Filmmaker and director Sunu Gonera on afrofuturism and getting branded content right

The Cannes Lions award-winning filmmaker believes in authentic African storytelling.
One Source by Khuli Chana/Directed by Egg Films' Sunu Gonera/Produced by Native VML for Absolut
One Source by Khuli Chana/Directed by Egg Films' Sunu Gonera/Produced by Native VML for Absolut

 When Sunu Gonera was growing up in Zimbabwe, during the civil war, he used film as his escape. The Saturday screenings of Clint Eastwood westerns and Bruce Lee movies were his way to “disappear to somewhere else”. He even remembers his first school play at his first multiracial school. “The lights are low, the hall is full, and it was a Mark Twain play, Huckleberry Finn,” he says. “One character had a chain tied to his ankle and he was walking across the stage dragging this chain. He was this villain. It was so surreal for me.”

Now a film director with Egg Films in South Africa, he juxtaposes the polished appeal of box-office hits with what he describes as the “realness and rawness of Africa”. He channelled this passion into a music video for musician Khuli Chana sponsored by Absolut, challenging the way branded content is made in Africa.

Released at the end of last year, Khuli Chana’s One Source opens with the words “Africa is on fire” as blue flames blaze across a grey garbage dump before a pulsating beat and aggressive lyrics assert that “Africa is no longer riding shotgun”. In partnership with Native VML and directed by Gonera, the One Source campaign, which includes a music video and a series of web-based behind the scenes films, was created to make the one source of Absolut – an aquifer in Sweden – relevant in Africa. To do it, they tapped into the idea that Africa is the source of life.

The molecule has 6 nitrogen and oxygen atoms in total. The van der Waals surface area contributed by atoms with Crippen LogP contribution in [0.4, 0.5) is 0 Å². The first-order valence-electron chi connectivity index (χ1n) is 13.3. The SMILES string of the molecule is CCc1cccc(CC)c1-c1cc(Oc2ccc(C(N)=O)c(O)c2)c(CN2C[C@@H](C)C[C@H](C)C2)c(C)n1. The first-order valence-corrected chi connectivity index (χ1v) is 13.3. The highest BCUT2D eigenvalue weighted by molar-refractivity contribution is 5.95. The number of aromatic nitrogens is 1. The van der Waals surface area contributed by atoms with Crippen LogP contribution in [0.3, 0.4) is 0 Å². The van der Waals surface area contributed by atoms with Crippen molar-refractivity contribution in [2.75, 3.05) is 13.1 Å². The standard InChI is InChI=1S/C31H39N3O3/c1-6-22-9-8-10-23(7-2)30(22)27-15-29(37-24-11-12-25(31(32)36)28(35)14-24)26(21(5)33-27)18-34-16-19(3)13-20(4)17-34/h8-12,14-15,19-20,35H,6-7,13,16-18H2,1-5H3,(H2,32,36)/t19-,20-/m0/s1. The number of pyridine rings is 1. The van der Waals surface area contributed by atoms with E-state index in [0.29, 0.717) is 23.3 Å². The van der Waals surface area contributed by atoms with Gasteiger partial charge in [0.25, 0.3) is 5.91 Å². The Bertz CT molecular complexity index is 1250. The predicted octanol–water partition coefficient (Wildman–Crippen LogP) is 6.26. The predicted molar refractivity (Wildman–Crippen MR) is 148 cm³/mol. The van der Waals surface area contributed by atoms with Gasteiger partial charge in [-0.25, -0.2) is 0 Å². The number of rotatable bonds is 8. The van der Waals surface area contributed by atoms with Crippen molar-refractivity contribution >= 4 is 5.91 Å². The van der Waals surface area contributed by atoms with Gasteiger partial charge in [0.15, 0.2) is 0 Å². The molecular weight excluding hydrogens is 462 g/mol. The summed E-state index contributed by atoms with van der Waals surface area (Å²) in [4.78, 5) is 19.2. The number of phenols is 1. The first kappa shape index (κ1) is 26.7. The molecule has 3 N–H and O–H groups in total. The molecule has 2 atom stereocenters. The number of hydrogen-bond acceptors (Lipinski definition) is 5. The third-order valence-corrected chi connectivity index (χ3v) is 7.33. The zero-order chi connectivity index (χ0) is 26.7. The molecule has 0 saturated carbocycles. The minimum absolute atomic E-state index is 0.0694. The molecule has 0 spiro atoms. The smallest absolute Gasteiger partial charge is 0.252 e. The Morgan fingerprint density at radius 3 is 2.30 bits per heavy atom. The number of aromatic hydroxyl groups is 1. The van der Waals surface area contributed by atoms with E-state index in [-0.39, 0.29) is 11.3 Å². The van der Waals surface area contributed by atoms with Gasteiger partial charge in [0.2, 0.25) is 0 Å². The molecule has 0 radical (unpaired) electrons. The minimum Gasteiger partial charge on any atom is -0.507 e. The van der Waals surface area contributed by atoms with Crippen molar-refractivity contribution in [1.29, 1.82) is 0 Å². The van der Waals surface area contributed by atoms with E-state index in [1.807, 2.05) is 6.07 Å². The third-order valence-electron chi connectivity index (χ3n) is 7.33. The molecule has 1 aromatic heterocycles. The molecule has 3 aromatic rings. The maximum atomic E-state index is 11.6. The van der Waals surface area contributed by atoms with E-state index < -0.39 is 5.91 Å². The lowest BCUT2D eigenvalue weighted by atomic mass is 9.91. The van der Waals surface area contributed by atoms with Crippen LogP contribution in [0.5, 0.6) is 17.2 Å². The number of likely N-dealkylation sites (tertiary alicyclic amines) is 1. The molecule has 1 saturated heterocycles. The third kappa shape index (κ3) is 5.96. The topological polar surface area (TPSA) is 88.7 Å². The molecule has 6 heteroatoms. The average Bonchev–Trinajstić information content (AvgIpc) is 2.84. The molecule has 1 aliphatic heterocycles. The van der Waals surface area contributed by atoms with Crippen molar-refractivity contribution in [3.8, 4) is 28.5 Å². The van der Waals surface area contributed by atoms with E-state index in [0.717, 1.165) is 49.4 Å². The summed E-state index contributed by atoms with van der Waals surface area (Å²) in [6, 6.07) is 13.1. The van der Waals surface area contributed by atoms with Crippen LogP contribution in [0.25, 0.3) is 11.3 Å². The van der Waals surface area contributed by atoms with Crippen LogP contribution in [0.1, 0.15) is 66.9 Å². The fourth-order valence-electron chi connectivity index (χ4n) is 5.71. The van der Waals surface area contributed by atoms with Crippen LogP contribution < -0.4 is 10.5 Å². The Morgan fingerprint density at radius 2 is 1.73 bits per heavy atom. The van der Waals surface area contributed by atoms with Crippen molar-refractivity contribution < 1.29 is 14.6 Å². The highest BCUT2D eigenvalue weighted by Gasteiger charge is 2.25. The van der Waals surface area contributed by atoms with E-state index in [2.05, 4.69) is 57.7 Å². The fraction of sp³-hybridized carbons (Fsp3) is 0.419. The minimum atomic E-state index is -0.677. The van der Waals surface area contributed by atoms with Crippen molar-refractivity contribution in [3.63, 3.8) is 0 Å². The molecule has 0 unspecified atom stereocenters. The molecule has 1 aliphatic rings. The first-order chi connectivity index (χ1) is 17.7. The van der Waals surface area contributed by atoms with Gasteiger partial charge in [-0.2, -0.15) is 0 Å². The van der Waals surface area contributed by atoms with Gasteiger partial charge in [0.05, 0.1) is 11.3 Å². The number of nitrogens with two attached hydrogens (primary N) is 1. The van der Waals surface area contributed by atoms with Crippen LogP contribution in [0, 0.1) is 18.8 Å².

Shot in Ghana, they brought together African artists and Design Indaba favourites like Osborne Macharia and the Venus Bushfires. They steered away from the tired orange and red palette used to represent Africa, as well as images of poverty usually used to represent strife in the region. 

Gonera, as a filmmaker who works across music and advertising, is always striving for authenticity. It’s this authenticity that Gonera believes led to Cannes Lions 2017 stamp of approval. The work was awarded a Gold Lion in entertainment, two Silver Lions for entertainment and entertainment for music respectively, and a Bronze Lion in media. It was nominated for best music video at the South African Music Awards and Metro FM Awards, and was also the most nominated and most awarded campaign at South Africa’s IAB Bookmarks. At the same time, according to Pernod Ricard’s statistics released in February this year, Absolut Blue became the leading vodka premium brand within six months. “The consumer is not stupid,” explains Gonera. “I always say, trust the consumer. It was organic. It was about the collaboration. There was an authenticity.”

Gonera describes himself as an afrocentric artist. As more and more international artists moved to create work in Africa, more local guys began to see the potential. The hope, he says, is that the focus on Africa and African stories is not just a trend but is here to stay. This week, he released another project. This time for Metropolitan, which follows renowned musician Spoek Mathambo around Johannesburg. The message draws attention away from the financial giant, making the consumer the focus. He is also working on a feature film, Riding with Sugar, which he hopes to release next year.

His focus is not only on the work that can be done within Africa’s borders. No stranger to the Hollywood scene, Gonera’s first feature film Pride starring Terrence Howard was released in 2007. And now, he’ll be spending a short time in the States working on an episode for hit American political drama television series, Madam Secretary.

Back home, he says the industry is at an apex. “We’re having to, as filmmakers, change and adapt the way we think, especially with technology.”

Budgets are shrinking and expectations are rising. “You can’t keep coming in as a big brand wanting a R10 million job and then saying here’s R800 000. The other challenge is that there’s a massive saturation of filmmakers so the competition for every job has never been steeper.”

But these are all challenges he overcomes by staying fresh especially when it comes to telling an authentic African story. “It’s usually outsiders telling our stories. Let us tell our stories. I want an inside-out perspective – raw, real, this is who we are.”

Watch the Talk with Sunu Gonera